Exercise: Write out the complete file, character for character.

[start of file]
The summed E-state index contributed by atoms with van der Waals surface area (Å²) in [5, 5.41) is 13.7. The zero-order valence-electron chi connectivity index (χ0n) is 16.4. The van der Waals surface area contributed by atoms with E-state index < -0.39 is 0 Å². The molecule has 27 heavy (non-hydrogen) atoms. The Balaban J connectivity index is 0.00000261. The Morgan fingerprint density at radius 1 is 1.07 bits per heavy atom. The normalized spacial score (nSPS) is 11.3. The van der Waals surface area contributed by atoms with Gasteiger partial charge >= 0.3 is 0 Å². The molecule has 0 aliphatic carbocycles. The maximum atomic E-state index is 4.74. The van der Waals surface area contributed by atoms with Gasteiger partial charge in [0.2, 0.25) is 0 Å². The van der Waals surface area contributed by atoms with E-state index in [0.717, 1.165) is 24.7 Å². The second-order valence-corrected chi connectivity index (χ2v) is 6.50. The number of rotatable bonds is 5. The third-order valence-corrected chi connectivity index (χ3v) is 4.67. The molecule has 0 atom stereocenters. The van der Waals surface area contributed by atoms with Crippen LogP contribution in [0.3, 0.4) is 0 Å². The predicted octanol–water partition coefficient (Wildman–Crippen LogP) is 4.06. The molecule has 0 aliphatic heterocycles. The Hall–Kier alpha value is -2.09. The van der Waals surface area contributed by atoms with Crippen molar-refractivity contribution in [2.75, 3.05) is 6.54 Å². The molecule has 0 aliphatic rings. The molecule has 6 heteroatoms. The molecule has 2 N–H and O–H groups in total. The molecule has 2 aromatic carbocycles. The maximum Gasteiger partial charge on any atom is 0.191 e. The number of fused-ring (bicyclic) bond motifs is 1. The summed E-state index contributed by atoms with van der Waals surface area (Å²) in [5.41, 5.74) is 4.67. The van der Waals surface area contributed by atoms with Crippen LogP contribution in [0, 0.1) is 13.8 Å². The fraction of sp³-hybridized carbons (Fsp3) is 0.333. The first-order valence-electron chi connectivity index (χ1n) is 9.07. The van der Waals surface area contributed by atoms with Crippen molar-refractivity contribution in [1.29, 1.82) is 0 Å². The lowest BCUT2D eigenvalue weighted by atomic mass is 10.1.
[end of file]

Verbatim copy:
The summed E-state index contributed by atoms with van der Waals surface area (Å²) in [5, 5.41) is 13.7. The zero-order valence-electron chi connectivity index (χ0n) is 16.4. The van der Waals surface area contributed by atoms with E-state index < -0.39 is 0 Å². The molecule has 27 heavy (non-hydrogen) atoms. The Balaban J connectivity index is 0.00000261. The Morgan fingerprint density at radius 1 is 1.07 bits per heavy atom. The normalized spacial score (nSPS) is 11.3. The van der Waals surface area contributed by atoms with Gasteiger partial charge >= 0.3 is 0 Å². The molecule has 0 aliphatic carbocycles. The maximum atomic E-state index is 4.74. The van der Waals surface area contributed by atoms with Gasteiger partial charge in [0.2, 0.25) is 0 Å². The van der Waals surface area contributed by atoms with E-state index in [0.717, 1.165) is 24.7 Å². The second-order valence-corrected chi connectivity index (χ2v) is 6.50. The number of rotatable bonds is 5. The third-order valence-corrected chi connectivity index (χ3v) is 4.67. The molecule has 0 atom stereocenters. The van der Waals surface area contributed by atoms with Crippen LogP contribution in [0.3, 0.4) is 0 Å². The predicted octanol–water partition coefficient (Wildman–Crippen LogP) is 4.06. The molecule has 0 aliphatic heterocycles. The Hall–Kier alpha value is -2.09. The van der Waals surface area contributed by atoms with Crippen molar-refractivity contribution in [2.75, 3.05) is 6.54 Å². The molecule has 0 aliphatic rings. The molecule has 6 heteroatoms. The molecule has 2 N–H and O–H groups in total. The molecule has 2 aromatic carbocycles. The maximum Gasteiger partial charge on any atom is 0.191 e. The number of fused-ring (bicyclic) bond motifs is 1. The summed E-state index contributed by atoms with van der Waals surface area (Å²) in [5.41, 5.74) is 4.67. The van der Waals surface area contributed by atoms with Crippen LogP contribution in [0, 0.1) is 13.8 Å². The fraction of sp³-hybridized carbons (Fsp3) is 0.333. The first-order valence-electron chi connectivity index (χ1n) is 9.07. The van der Waals surface area contributed by atoms with Crippen molar-refractivity contribution in [1.29, 1.82) is 0 Å². The lowest BCUT2D eigenvalue weighted by atomic mass is 10.1.